Slavery in the United States lasted about 240 years. The lynching era lasted for 70 more. And now, in 2016, black people are living through a second struggle for our civil rights: we’re asking for independent investigations, body cameras, more rigorous police training, and a minimum affordance of personhood. We’re asking for something very simple that sometimes feels impossible: for the nation to be compassionate, for the nation to recognize our humanity.

Every time another black person dies at the hands of police, it feels like we’re slamming into a wall. The state and white supremacy have perfectly crafted yet another tactic to keep us scared and compliant. As with lynching, it’s less about the total loss of life—though the numbers are horrific—and more about the constant state of fear it breeds, audible and visible in the way Philando Castile’s girlfriend refers to the officer who just shot her boyfriend as “sir.”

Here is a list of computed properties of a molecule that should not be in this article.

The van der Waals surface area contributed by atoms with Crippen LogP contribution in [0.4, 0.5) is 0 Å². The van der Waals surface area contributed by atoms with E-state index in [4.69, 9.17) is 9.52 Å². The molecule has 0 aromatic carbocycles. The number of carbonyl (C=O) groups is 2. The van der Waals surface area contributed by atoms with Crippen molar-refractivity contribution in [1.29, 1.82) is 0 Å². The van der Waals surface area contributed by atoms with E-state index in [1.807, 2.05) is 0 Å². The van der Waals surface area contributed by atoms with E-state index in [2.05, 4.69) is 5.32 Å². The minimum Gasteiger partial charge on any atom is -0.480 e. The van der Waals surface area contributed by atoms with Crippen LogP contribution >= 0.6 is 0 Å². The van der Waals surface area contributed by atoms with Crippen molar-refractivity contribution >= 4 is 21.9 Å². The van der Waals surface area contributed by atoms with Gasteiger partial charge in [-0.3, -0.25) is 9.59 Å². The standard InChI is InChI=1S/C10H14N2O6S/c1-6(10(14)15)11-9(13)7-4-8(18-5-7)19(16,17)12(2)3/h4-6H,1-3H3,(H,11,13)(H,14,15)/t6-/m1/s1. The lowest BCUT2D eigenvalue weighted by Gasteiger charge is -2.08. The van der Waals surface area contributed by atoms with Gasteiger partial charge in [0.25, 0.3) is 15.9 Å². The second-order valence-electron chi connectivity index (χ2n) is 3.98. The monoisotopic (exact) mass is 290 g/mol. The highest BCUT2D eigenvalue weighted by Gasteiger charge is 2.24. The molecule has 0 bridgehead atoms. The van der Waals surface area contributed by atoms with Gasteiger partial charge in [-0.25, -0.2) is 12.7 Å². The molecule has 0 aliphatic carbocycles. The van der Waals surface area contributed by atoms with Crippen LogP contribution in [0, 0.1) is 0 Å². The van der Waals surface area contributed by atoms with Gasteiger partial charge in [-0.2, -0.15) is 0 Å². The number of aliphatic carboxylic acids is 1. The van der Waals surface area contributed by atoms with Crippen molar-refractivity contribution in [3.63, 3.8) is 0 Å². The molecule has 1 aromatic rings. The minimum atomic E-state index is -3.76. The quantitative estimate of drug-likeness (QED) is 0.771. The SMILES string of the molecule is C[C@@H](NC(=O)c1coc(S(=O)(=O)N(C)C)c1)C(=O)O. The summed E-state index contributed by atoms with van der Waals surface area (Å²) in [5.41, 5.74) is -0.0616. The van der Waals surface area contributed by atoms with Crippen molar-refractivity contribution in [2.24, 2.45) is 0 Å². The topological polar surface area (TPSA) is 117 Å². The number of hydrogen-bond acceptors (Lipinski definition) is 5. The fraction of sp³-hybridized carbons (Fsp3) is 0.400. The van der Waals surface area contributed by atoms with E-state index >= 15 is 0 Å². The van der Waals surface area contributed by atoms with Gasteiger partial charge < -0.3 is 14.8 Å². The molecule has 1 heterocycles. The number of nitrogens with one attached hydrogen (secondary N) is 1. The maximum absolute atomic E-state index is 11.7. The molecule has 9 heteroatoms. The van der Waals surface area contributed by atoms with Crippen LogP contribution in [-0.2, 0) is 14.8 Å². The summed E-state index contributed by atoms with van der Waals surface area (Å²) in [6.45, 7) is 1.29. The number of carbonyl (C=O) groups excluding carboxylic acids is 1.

Even when we channel this fear into work, they hate us. We raise funds for victims and they raise more money for the killer cops. We push for accountability and they tell us a child deserved to die.

I can continue to vote and go to protests and sign petitions and donate money and get in arguments with racist white people. And I can write. I can write again and again for as long as the this nation piles up black bodies. But when you’ve just watched a man bleed to death after a routine traffic stop while a child sits in the back seat, it sure as hell doesn’t feel like much.